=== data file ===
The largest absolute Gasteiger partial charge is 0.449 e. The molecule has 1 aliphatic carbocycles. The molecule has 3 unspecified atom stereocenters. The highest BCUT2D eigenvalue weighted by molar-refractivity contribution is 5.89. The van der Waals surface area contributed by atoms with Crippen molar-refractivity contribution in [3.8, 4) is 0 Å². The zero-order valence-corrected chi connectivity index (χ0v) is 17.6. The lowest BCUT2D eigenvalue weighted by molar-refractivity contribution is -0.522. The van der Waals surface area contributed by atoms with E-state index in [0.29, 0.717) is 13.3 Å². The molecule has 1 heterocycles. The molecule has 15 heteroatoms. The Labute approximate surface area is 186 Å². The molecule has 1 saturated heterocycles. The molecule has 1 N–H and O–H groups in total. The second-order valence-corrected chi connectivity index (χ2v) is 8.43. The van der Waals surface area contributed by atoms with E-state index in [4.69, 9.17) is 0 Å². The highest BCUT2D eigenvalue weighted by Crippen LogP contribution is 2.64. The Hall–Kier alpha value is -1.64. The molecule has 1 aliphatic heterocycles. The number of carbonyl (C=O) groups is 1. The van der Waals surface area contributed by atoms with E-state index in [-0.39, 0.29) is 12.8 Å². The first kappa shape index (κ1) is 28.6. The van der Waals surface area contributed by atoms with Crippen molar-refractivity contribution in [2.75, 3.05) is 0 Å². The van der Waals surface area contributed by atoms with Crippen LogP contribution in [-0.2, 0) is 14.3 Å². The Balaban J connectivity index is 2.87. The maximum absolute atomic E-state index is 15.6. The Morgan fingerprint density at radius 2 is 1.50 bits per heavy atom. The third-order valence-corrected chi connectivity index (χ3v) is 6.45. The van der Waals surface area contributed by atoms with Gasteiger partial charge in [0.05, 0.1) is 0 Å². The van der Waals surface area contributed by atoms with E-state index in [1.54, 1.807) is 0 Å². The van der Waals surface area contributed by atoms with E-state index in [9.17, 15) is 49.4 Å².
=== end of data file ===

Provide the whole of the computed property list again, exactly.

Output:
The largest absolute Gasteiger partial charge is 0.449 e. The molecule has 1 aliphatic carbocycles. The molecule has 3 unspecified atom stereocenters. The highest BCUT2D eigenvalue weighted by molar-refractivity contribution is 5.89. The van der Waals surface area contributed by atoms with Crippen molar-refractivity contribution in [3.8, 4) is 0 Å². The zero-order valence-corrected chi connectivity index (χ0v) is 17.6. The lowest BCUT2D eigenvalue weighted by molar-refractivity contribution is -0.522. The van der Waals surface area contributed by atoms with E-state index in [0.29, 0.717) is 13.3 Å². The molecule has 1 heterocycles. The molecule has 15 heteroatoms. The Labute approximate surface area is 186 Å². The molecule has 1 saturated heterocycles. The molecule has 1 N–H and O–H groups in total. The second-order valence-corrected chi connectivity index (χ2v) is 8.43. The van der Waals surface area contributed by atoms with E-state index in [4.69, 9.17) is 0 Å². The highest BCUT2D eigenvalue weighted by Crippen LogP contribution is 2.64. The Hall–Kier alpha value is -1.64. The molecule has 1 aliphatic heterocycles. The number of carbonyl (C=O) groups is 1. The van der Waals surface area contributed by atoms with E-state index in [-0.39, 0.29) is 12.8 Å². The first kappa shape index (κ1) is 28.6. The van der Waals surface area contributed by atoms with Crippen molar-refractivity contribution in [2.75, 3.05) is 0 Å². The van der Waals surface area contributed by atoms with Crippen LogP contribution in [-0.2, 0) is 14.3 Å². The Balaban J connectivity index is 2.87. The maximum absolute atomic E-state index is 15.6. The Morgan fingerprint density at radius 2 is 1.50 bits per heavy atom. The third-order valence-corrected chi connectivity index (χ3v) is 6.45. The van der Waals surface area contributed by atoms with Gasteiger partial charge in [0.05, 0.1) is 0 Å². The van der Waals surface area contributed by atoms with E-state index in [1.54, 1.807) is 0 Å². The van der Waals surface area contributed by atoms with E-state index in [9.17, 15) is 49.4 Å².